Computer music

7 Algorithmic improvisations for guitar and/or computer

ICT Improvisation 1 (6 min. 51. Sec.)
The computer starts with an empty memory. As the guitar plays several successive rule bases of the computer are filled with rules derived from the guitar improvisation. In the first part of the piece a flute, an Aah-voice and a xylophone melody develop randomly. In the second half the xylophone has to follow the guitar. Later the restrictions for the xylophone are relieved and the piece develops in to a rich sound-world of random interactions between the instruments.

ICT Improvisation 2 (2 min. 22 sec.)
The piece starts with a background of melodic material learned from improvisations on the theme of a sailor's dance. Against this background the guitar programs a rule base for a slow synthesizer melody.

ICT Improvisation 3 (3 min . 12 sec.)
The working title of piece could be 'Teasing the violin'. A violin is allowed to improvise freely on a Bach grammar, but only as long as the guitar does not play. As soon as the guitar sounds the violin has to conform to the melodic material of the guitar. The result is quite funny. This is an interesting form of algorithmic anti-improvisation made possible by grammar induction techniques.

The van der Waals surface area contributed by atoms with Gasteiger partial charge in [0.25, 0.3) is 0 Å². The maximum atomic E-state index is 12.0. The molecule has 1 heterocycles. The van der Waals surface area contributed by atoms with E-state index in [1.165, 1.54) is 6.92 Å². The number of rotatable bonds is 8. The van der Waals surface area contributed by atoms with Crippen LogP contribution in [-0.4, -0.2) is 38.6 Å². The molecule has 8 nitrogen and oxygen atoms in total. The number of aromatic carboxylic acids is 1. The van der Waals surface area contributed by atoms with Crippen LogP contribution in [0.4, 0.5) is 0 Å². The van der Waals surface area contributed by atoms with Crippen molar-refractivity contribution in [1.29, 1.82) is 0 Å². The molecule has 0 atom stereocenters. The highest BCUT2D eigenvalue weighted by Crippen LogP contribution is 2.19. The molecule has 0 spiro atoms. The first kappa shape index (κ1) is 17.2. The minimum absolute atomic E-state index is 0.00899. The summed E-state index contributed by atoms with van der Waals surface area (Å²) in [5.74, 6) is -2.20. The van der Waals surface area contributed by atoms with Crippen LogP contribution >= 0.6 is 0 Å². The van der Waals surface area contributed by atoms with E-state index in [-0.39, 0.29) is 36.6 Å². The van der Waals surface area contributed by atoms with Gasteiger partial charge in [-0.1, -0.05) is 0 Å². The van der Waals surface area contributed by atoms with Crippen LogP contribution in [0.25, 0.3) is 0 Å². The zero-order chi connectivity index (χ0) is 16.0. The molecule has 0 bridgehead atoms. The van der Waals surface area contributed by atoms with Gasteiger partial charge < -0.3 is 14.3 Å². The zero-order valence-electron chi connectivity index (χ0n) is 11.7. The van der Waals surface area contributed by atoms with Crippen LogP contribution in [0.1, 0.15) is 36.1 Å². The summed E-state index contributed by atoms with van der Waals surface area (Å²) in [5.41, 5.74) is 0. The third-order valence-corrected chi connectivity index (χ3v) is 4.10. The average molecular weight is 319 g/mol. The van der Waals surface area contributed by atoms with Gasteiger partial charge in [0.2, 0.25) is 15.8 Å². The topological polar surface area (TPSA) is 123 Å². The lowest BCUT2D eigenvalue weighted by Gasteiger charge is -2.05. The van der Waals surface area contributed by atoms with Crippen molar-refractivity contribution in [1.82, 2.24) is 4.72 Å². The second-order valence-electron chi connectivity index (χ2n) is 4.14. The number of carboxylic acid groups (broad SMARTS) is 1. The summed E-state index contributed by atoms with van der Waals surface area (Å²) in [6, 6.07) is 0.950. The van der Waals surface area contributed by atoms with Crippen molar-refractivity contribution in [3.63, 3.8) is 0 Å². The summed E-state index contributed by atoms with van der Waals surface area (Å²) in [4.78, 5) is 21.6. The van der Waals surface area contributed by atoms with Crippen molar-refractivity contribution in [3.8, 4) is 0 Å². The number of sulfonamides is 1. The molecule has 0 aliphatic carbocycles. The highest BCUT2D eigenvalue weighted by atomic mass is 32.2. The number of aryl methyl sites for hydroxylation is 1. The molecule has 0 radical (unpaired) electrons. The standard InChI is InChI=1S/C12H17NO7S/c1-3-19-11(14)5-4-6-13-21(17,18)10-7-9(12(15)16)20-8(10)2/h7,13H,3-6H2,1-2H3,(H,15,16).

ICT Improvisation 4 (2 min. 34 sec.)
Rule bases for several percussive instruments are filled with material from very fast dance melodies. These instruments are forced to follow the melodic material of the guitar. The setting of the ICT is such that the original melodies are not reproduced but instead a fast random repetition of notes is generated. In this way the guitar is transformed into a percussive instrument. Under each note a random rhythmic pattern is hidden. I imagine that Conlon Nancarrow (1912-1997) would have loved these new possibilities for improvisation.

ICT Composition 1 (1 min. 20 sec.)
An example of pure algorithmic composition constructed with ICT. The instrument grammars are derived from the first movement of the second Brandenburg Concerto by Bach (1685-1750). The chorus structure of the piece is based on a composition by Orlando di Lasso (1532-1594): Mon coeur se recommande à vous. The combination of the two leads to a completely new piece.

Delay Improvisation 1 (5 min. 43 sec.)
Delay is one of the simplest algorithms that can be applied to the sound of an instrument. Yet the possibilities are almost limitless. In this piece the rithmic possibilities of delay are explored. The guitar is a 1975 Howard Robberts Ibanez stereo guitar with a piezo element and a humbucker. The signal is first transformed by a delay box and then fed in to a male-female voice distortion program.

Sequencer Improvisation 1 (3 min. 39 sec.)
I always like to improvise on a simple drum pattern. A sequencer program generates the drums. The improvisation is done on a Godin Multiac midi guitar fed in to a Roland GR-09 synthesizer with a mix of base guitar sound and the normal acoustic sound of the guitar itself. The mixed signals give a rich percussive sound that blends well with the drum patterns.